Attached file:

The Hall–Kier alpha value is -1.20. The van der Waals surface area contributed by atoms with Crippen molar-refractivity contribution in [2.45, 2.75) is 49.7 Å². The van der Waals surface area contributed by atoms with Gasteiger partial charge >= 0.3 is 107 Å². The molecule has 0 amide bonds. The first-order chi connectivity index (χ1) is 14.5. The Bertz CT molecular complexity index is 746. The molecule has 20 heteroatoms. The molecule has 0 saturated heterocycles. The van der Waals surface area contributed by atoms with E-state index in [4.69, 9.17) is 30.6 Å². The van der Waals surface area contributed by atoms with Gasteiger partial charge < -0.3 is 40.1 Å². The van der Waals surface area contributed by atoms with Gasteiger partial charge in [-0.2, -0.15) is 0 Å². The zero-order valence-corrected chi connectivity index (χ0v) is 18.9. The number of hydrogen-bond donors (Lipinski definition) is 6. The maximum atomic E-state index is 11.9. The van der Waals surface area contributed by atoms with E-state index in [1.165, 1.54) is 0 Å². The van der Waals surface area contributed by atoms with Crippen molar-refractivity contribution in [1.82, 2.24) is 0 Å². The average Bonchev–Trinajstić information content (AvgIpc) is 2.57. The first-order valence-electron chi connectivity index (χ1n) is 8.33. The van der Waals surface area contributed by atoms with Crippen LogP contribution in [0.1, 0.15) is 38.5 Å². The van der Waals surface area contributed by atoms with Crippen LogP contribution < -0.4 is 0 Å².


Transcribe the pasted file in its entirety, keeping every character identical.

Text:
The Hall–Kier alpha value is -1.20. The van der Waals surface area contributed by atoms with Crippen molar-refractivity contribution in [2.45, 2.75) is 49.7 Å². The van der Waals surface area contributed by atoms with Gasteiger partial charge >= 0.3 is 107 Å². The molecule has 0 amide bonds. The first-order chi connectivity index (χ1) is 14.5. The Bertz CT molecular complexity index is 746. The molecule has 20 heteroatoms. The molecule has 0 saturated heterocycles. The van der Waals surface area contributed by atoms with E-state index in [4.69, 9.17) is 30.6 Å². The van der Waals surface area contributed by atoms with Gasteiger partial charge < -0.3 is 40.1 Å². The van der Waals surface area contributed by atoms with Gasteiger partial charge in [-0.2, -0.15) is 0 Å². The zero-order valence-corrected chi connectivity index (χ0v) is 18.9. The number of hydrogen-bond donors (Lipinski definition) is 6. The maximum atomic E-state index is 11.9. The van der Waals surface area contributed by atoms with E-state index in [1.165, 1.54) is 0 Å². The van der Waals surface area contributed by atoms with Crippen molar-refractivity contribution in [1.82, 2.24) is 0 Å². The average Bonchev–Trinajstić information content (AvgIpc) is 2.57. The first-order valence-electron chi connectivity index (χ1n) is 8.33. The van der Waals surface area contributed by atoms with Crippen LogP contribution in [0.1, 0.15) is 38.5 Å². The van der Waals surface area contributed by atoms with Crippen LogP contribution < -0.4 is 0 Å².